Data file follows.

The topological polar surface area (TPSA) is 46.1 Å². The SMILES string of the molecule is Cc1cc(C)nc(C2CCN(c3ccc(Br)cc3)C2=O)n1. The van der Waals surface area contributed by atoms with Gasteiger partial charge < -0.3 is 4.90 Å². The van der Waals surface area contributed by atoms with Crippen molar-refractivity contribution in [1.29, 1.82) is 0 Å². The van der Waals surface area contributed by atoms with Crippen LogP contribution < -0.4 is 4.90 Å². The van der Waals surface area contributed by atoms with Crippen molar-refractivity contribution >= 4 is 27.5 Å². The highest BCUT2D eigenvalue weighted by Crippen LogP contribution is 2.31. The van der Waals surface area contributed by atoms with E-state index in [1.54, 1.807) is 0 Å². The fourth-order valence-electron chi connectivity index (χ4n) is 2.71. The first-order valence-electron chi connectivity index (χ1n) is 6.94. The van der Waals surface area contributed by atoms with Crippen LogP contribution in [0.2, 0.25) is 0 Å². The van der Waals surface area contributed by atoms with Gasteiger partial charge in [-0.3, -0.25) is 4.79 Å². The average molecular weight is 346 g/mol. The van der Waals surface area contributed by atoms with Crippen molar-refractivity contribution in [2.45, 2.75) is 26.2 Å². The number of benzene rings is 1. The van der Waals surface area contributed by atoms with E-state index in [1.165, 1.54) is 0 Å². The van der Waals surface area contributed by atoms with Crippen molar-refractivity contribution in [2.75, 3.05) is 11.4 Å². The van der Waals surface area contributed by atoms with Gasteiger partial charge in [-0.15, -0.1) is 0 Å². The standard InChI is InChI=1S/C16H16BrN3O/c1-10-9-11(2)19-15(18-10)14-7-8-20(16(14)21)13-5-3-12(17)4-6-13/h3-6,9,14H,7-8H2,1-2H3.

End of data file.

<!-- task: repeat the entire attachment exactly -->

The topological polar surface area (TPSA) is 46.1 Å². The SMILES string of the molecule is Cc1cc(C)nc(C2CCN(c3ccc(Br)cc3)C2=O)n1. The van der Waals surface area contributed by atoms with Gasteiger partial charge < -0.3 is 4.90 Å². The van der Waals surface area contributed by atoms with Crippen molar-refractivity contribution in [1.29, 1.82) is 0 Å². The van der Waals surface area contributed by atoms with Crippen LogP contribution < -0.4 is 4.90 Å². The van der Waals surface area contributed by atoms with Crippen molar-refractivity contribution >= 4 is 27.5 Å². The highest BCUT2D eigenvalue weighted by Crippen LogP contribution is 2.31. The van der Waals surface area contributed by atoms with E-state index in [1.54, 1.807) is 0 Å². The fourth-order valence-electron chi connectivity index (χ4n) is 2.71. The first-order valence-electron chi connectivity index (χ1n) is 6.94. The van der Waals surface area contributed by atoms with Crippen LogP contribution in [0.2, 0.25) is 0 Å². The van der Waals surface area contributed by atoms with Gasteiger partial charge in [-0.3, -0.25) is 4.79 Å². The average molecular weight is 346 g/mol. The van der Waals surface area contributed by atoms with Crippen molar-refractivity contribution in [2.45, 2.75) is 26.2 Å². The number of benzene rings is 1. The van der Waals surface area contributed by atoms with E-state index in [1.165, 1.54) is 0 Å². The van der Waals surface area contributed by atoms with Crippen molar-refractivity contribution in [2.75, 3.05) is 11.4 Å². The van der Waals surface area contributed by atoms with Gasteiger partial charge in [-0.15, -0.1) is 0 Å². The standard InChI is InChI=1S/C16H16BrN3O/c1-10-9-11(2)19-15(18-10)14-7-8-20(16(14)21)13-5-3-12(17)4-6-13/h3-6,9,14H,7-8H2,1-2H3.